Roland Kays, Monica Lasky, Maximilian L Allen, Robert C Dowler, Melissa T R Hawkins, Andrew G Hope, Brooks A Kohli, Verity L Mathis, Bryan McLean, Link E Olson, Cody W Thompson, Daniel Thornton, Jane Widness, Michael V Cove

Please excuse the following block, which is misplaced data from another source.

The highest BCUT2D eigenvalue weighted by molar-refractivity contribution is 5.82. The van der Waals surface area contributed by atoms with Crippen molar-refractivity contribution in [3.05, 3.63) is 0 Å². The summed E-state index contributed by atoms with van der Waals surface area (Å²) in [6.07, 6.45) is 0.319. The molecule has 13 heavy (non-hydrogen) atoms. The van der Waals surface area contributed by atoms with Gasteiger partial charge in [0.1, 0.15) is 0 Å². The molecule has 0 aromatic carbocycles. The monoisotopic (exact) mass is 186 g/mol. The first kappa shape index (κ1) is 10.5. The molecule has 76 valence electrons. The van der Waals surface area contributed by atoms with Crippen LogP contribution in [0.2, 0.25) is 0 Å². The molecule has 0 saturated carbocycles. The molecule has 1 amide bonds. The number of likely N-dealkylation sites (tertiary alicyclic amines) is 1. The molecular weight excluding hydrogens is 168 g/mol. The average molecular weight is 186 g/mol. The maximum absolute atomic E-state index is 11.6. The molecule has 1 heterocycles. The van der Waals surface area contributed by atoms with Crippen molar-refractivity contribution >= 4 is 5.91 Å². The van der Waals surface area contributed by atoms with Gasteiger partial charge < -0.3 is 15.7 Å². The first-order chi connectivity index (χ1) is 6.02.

While museum voucher specimens continue to be the standard for species identifications, biodiversity data are increasingly represented by photographic records from camera traps and amateur naturalists. Some species are easily recognized in these pictures, others are impossible to distinguish. Here we quantify the extent to which 335 terrestrial nonvolant North American mammals can be identified in typical photographs, with and without considering species range maps. We evaluated all pairwise comparisons of species and judged, based on professional opinion, whether they are visually distinguishable in typical pictures from camera traps or the iNaturalist crowdsourced platform on a 4-point scale: (1) always, (2) usually, (3) rarely, or (4) never. Most (96.5%) of the 55,944 pairwise comparisons were ranked as always or usually distinguishable in a photograph, leaving exactly 2,000 pairs of species that can rarely or never be distinguished from typical pictures, primarily within clades such as shrews and small-bodied rodents. Accounting for a species geographic range eliminates many problematic comparisons, such that the average number of difficult or impossible-to-distinguish species pairs from any location was 7.3 when considering all species, or 0.37 when considering only those typically surveyed with camera traps. The greatest diversity of difficult-to-distinguish species was in Arizona and New Mexico, with 57 difficult pairs of species, suggesting the problem scales with overall species diversity. Our results show which species are most readily differentiated by photographic data and which taxa should be identified only to higher taxonomic levels (e.g., genus). Our results are relevant to ecologists, as well as those using artificial intelligence to identify species in photographs, but also serve as a reminder that continued study of mammals through museum vouchers is critical since it is the only way to accurately identify many smaller species, provides a wealth of data unattainable from photographs, and constrains photographic records via accurate range maps. Ongoing specimen voucher collection, in addition to photographs, will become even more important as species ranges change, and photographic evidence alone will not be sufficient to document these dynamics for many species.